The buzz that came with its success was palpable and continues to this day. Evoking the raw urban energy of downtown Tel Aviv, Kafka’s concept has since been successfully rolled out in franchises across Poland and ambitions for international expansion are by no means far-fetched.
Despite that, Tel Aviv Urban Food’s original address remains a mothership and spiritual anchor, not just for Kafka’s own project, but for the vegan segment in general. Whether by accident or design, the location she chose – Poznańska Street in the capital’s south central district – has emerged as the dynamic hub for all things vegan.
Just yards separate it from an acclaimed vegan pizzeria; across the road, a vegan burrito stop that, despite its low budget look, can level with the best Warsaw has. But there is more. An ethnic eatery staffed by refugees around the corner; burgers from Krowarzywa; a vegan dessert stop in the shape of Lola De La Krem; and, of course, the artfully elaborate offerings of Youmiko Vegan Sushi.
“I was vegetarian and loved sushi,” explains Magdalena Juda, owner of Youmiko, “but I was bored with the cucumber and avocado options being offered on menus. My friend Paweł Gnatowski – who created Youmiko’s menu – started making the most amazing, mind-blowing vegan sushi and from there the idea to open a restaurant grew.
“When we decided to take the plunge and launch Youmiko Vegan Sushi we were 100-percent certain that Warsaw was ready for it, and so it proved.”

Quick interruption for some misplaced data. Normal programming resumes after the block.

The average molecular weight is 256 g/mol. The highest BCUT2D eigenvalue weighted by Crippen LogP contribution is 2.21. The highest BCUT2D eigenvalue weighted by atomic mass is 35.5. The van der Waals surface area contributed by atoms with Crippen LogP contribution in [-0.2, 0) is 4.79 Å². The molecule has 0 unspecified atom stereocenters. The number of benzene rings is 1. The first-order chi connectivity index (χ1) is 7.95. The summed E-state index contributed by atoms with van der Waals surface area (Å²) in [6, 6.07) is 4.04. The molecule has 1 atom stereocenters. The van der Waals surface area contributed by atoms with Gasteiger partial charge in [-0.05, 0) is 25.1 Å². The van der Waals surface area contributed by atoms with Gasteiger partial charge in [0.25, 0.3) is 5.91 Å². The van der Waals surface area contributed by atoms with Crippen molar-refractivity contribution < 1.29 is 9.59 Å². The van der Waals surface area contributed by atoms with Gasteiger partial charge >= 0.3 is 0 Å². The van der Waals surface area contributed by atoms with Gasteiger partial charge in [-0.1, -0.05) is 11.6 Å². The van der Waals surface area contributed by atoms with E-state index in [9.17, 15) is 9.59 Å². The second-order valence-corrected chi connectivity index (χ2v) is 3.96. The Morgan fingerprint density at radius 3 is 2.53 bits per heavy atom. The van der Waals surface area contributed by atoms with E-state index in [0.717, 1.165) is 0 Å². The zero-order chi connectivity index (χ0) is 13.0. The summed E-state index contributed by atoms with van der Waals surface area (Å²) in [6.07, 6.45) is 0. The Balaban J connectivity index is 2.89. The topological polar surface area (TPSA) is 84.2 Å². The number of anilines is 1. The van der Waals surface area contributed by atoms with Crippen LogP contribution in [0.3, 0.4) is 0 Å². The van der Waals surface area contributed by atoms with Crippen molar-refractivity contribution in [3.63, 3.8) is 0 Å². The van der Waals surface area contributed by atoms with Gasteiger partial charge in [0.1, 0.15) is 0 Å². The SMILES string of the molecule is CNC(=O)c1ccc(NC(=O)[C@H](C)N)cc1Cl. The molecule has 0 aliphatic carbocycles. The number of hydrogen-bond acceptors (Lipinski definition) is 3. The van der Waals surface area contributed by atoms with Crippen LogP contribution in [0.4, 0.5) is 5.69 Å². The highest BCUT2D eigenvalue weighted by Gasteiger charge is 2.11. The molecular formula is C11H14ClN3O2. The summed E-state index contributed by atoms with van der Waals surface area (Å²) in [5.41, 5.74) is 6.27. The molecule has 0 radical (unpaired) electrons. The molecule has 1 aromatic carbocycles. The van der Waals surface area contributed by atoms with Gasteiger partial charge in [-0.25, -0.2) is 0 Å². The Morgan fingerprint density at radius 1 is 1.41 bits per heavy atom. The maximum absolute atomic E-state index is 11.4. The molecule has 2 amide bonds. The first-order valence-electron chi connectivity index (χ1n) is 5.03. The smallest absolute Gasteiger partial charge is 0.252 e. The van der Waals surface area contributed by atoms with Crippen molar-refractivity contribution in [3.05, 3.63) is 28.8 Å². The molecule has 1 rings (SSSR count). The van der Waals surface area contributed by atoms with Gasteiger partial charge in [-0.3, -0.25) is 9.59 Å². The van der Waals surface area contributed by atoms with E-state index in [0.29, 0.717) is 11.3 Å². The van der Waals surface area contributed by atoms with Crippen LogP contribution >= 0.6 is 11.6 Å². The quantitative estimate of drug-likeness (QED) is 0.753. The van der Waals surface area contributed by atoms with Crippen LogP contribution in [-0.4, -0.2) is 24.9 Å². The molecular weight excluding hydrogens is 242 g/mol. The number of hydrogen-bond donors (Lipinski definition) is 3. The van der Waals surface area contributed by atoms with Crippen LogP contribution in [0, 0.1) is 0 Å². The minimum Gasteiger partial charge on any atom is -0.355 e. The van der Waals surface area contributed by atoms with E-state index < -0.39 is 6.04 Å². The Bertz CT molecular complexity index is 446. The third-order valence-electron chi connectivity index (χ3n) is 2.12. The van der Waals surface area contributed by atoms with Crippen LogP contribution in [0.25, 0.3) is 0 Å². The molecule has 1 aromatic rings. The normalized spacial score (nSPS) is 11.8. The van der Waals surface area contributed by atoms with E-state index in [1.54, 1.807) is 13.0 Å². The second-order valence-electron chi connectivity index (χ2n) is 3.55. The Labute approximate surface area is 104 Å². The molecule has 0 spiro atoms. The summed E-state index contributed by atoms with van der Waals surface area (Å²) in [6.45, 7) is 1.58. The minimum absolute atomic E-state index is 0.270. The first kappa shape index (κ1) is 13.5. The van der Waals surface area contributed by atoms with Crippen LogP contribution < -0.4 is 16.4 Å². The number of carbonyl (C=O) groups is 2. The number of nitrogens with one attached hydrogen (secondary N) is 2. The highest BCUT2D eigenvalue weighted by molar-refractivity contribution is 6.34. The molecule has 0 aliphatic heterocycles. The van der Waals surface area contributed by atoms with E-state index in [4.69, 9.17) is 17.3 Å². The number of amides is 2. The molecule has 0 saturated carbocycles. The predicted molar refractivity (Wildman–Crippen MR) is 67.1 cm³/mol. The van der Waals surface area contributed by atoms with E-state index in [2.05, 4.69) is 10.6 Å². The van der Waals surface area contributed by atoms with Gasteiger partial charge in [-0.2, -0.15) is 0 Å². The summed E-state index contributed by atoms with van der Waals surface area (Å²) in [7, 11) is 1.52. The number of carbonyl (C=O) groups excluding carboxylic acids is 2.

Described by the Warsaw Insider magazine as being “better than the real thing”, Youmiko have caught the spirit of the time, attracting round-the-clock crowds that cover all income brackets and backgrounds – that Japanese expats are often present and happily clicking chopsticks says much: just by being there, you know you’re somewhere special.
“Honestly speaking,” says Juda, “I’ve no idea how to explain the vegan trend, but obviously I love it! Definitely, something that’s helping it is the amount of young people involved in it. We’re more open to wacky ideas, more experimental, and I think that shows – looking at all the other vegan businesses that are doing well around us, I’m so proud to be part of it.”
But whilst it is this swathe of Warsaw that represents Poland’s vegan frontline, the suburbs, too, have proven fertile in the development of the scene. Labelled by HappyCow as “world class”, Vegan Ramen Shop, with out-of-centre locations in Mokotów and Saska Kępa, have become more than just a niche neighbourhood hero.
“I would never say it myself,” says Mają Święcicka, co-owner of Vegan Ramen Shop, “but we’ve had many customers who have told us they’ve not had ramen like ours before – even in Tokyo.
“At the same time, that’s not an accident. We’ve been involved on the market for nearly three years,” she continues, “but prior to that we did a ton of research by going to the top ramen hideouts in Europe and Asia and then trying to ‘veganize’ the best tastes we found on our travels.”
The strategy has paid dividends, with Vegan Ramen Shop representative of all that is glorious about the city’s vegan scene.
“Veganism has become an unstoppable force,” says Święcicka, “with even meat-based restaurants now adapting to offer vegan options – we’ve become a loud community.” Looking at the abundance of Warsaw’s choices, it’s a point that’s become impossible to dispute.